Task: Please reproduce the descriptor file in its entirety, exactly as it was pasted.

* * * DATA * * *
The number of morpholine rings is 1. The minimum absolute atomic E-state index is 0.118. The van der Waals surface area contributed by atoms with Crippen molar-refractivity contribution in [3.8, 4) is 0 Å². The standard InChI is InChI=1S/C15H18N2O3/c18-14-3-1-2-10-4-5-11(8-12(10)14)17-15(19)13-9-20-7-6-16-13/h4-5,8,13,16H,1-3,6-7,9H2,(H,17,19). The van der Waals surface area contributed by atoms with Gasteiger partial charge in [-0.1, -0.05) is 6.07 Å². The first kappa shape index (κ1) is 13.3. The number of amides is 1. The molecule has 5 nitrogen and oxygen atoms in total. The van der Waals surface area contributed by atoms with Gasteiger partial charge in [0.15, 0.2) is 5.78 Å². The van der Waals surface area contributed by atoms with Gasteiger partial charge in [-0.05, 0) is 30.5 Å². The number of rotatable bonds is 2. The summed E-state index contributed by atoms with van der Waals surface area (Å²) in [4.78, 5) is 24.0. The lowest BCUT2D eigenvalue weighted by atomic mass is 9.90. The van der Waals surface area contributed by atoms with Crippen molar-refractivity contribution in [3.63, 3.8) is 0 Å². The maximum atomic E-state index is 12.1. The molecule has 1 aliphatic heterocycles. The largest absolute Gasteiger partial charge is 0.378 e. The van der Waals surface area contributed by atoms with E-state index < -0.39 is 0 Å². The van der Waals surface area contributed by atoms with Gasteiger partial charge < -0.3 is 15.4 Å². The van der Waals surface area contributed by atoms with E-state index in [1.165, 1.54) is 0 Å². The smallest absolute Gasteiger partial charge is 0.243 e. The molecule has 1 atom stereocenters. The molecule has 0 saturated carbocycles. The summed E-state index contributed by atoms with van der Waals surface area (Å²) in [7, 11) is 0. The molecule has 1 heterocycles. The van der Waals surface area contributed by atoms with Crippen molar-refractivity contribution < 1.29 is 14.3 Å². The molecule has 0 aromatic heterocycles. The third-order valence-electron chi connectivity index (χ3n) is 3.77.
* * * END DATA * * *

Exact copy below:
The number of morpholine rings is 1. The minimum absolute atomic E-state index is 0.118. The van der Waals surface area contributed by atoms with Crippen molar-refractivity contribution in [3.8, 4) is 0 Å². The standard InChI is InChI=1S/C15H18N2O3/c18-14-3-1-2-10-4-5-11(8-12(10)14)17-15(19)13-9-20-7-6-16-13/h4-5,8,13,16H,1-3,6-7,9H2,(H,17,19). The van der Waals surface area contributed by atoms with Gasteiger partial charge in [-0.1, -0.05) is 6.07 Å². The first kappa shape index (κ1) is 13.3. The number of amides is 1. The molecule has 5 nitrogen and oxygen atoms in total. The van der Waals surface area contributed by atoms with Gasteiger partial charge in [0.15, 0.2) is 5.78 Å². The van der Waals surface area contributed by atoms with Gasteiger partial charge in [-0.05, 0) is 30.5 Å². The number of rotatable bonds is 2. The summed E-state index contributed by atoms with van der Waals surface area (Å²) in [4.78, 5) is 24.0. The lowest BCUT2D eigenvalue weighted by atomic mass is 9.90. The van der Waals surface area contributed by atoms with Crippen molar-refractivity contribution in [3.63, 3.8) is 0 Å². The maximum atomic E-state index is 12.1. The molecule has 1 aliphatic heterocycles. The largest absolute Gasteiger partial charge is 0.378 e. The van der Waals surface area contributed by atoms with E-state index < -0.39 is 0 Å². The van der Waals surface area contributed by atoms with Gasteiger partial charge < -0.3 is 15.4 Å². The van der Waals surface area contributed by atoms with E-state index in [1.165, 1.54) is 0 Å². The smallest absolute Gasteiger partial charge is 0.243 e. The molecule has 1 atom stereocenters. The molecule has 0 saturated carbocycles. The summed E-state index contributed by atoms with van der Waals surface area (Å²) in [7, 11) is 0. The molecule has 1 heterocycles. The van der Waals surface area contributed by atoms with Crippen molar-refractivity contribution < 1.29 is 14.3 Å². The molecule has 0 aromatic heterocycles. The third-order valence-electron chi connectivity index (χ3n) is 3.77.